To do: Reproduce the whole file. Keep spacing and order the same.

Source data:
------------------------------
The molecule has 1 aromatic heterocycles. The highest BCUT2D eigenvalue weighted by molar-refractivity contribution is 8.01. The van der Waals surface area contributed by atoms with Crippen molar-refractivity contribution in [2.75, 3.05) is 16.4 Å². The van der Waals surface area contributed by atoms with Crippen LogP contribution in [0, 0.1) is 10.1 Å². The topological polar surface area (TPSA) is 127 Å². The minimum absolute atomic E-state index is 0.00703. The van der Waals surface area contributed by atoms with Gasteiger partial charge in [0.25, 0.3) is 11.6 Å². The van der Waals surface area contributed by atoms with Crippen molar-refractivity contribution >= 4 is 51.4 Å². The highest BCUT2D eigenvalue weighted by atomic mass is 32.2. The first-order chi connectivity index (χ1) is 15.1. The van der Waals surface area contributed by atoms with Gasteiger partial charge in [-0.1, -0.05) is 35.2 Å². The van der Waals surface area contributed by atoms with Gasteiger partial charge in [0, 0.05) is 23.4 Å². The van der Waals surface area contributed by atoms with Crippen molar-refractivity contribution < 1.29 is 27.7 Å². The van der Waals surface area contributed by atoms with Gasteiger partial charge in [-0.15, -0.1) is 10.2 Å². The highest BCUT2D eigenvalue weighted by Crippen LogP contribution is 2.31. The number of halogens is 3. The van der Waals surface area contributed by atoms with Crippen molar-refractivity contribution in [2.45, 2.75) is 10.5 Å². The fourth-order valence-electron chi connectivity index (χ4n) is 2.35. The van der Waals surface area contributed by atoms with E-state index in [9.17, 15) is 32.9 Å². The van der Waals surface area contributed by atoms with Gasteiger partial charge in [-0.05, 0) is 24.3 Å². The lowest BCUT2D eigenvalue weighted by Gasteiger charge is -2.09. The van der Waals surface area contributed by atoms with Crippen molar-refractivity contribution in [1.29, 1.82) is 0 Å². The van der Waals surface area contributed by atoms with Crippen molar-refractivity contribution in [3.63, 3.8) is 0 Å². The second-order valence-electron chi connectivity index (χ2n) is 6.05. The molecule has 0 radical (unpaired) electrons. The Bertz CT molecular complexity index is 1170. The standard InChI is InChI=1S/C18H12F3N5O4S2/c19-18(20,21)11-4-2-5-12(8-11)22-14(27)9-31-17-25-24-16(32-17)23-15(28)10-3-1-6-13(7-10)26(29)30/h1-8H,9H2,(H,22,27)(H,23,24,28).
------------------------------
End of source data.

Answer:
The molecule has 1 aromatic heterocycles. The highest BCUT2D eigenvalue weighted by molar-refractivity contribution is 8.01. The van der Waals surface area contributed by atoms with Crippen molar-refractivity contribution in [2.75, 3.05) is 16.4 Å². The van der Waals surface area contributed by atoms with Crippen LogP contribution in [0, 0.1) is 10.1 Å². The topological polar surface area (TPSA) is 127 Å². The minimum absolute atomic E-state index is 0.00703. The van der Waals surface area contributed by atoms with Gasteiger partial charge in [0.25, 0.3) is 11.6 Å². The van der Waals surface area contributed by atoms with Crippen molar-refractivity contribution >= 4 is 51.4 Å². The highest BCUT2D eigenvalue weighted by atomic mass is 32.2. The first-order chi connectivity index (χ1) is 15.1. The van der Waals surface area contributed by atoms with Gasteiger partial charge in [-0.1, -0.05) is 35.2 Å². The van der Waals surface area contributed by atoms with Gasteiger partial charge in [0, 0.05) is 23.4 Å². The van der Waals surface area contributed by atoms with Crippen molar-refractivity contribution < 1.29 is 27.7 Å². The van der Waals surface area contributed by atoms with Gasteiger partial charge in [-0.15, -0.1) is 10.2 Å². The highest BCUT2D eigenvalue weighted by Crippen LogP contribution is 2.31. The number of halogens is 3. The van der Waals surface area contributed by atoms with Crippen molar-refractivity contribution in [2.45, 2.75) is 10.5 Å². The fourth-order valence-electron chi connectivity index (χ4n) is 2.35. The van der Waals surface area contributed by atoms with E-state index in [9.17, 15) is 32.9 Å². The van der Waals surface area contributed by atoms with Gasteiger partial charge in [-0.05, 0) is 24.3 Å². The lowest BCUT2D eigenvalue weighted by Gasteiger charge is -2.09. The van der Waals surface area contributed by atoms with Crippen molar-refractivity contribution in [1.29, 1.82) is 0 Å². The van der Waals surface area contributed by atoms with Crippen molar-refractivity contribution in [3.63, 3.8) is 0 Å². The second-order valence-electron chi connectivity index (χ2n) is 6.05. The molecule has 0 radical (unpaired) electrons. The Bertz CT molecular complexity index is 1170. The standard InChI is InChI=1S/C18H12F3N5O4S2/c19-18(20,21)11-4-2-5-12(8-11)22-14(27)9-31-17-25-24-16(32-17)23-15(28)10-3-1-6-13(7-10)26(29)30/h1-8H,9H2,(H,22,27)(H,23,24,28).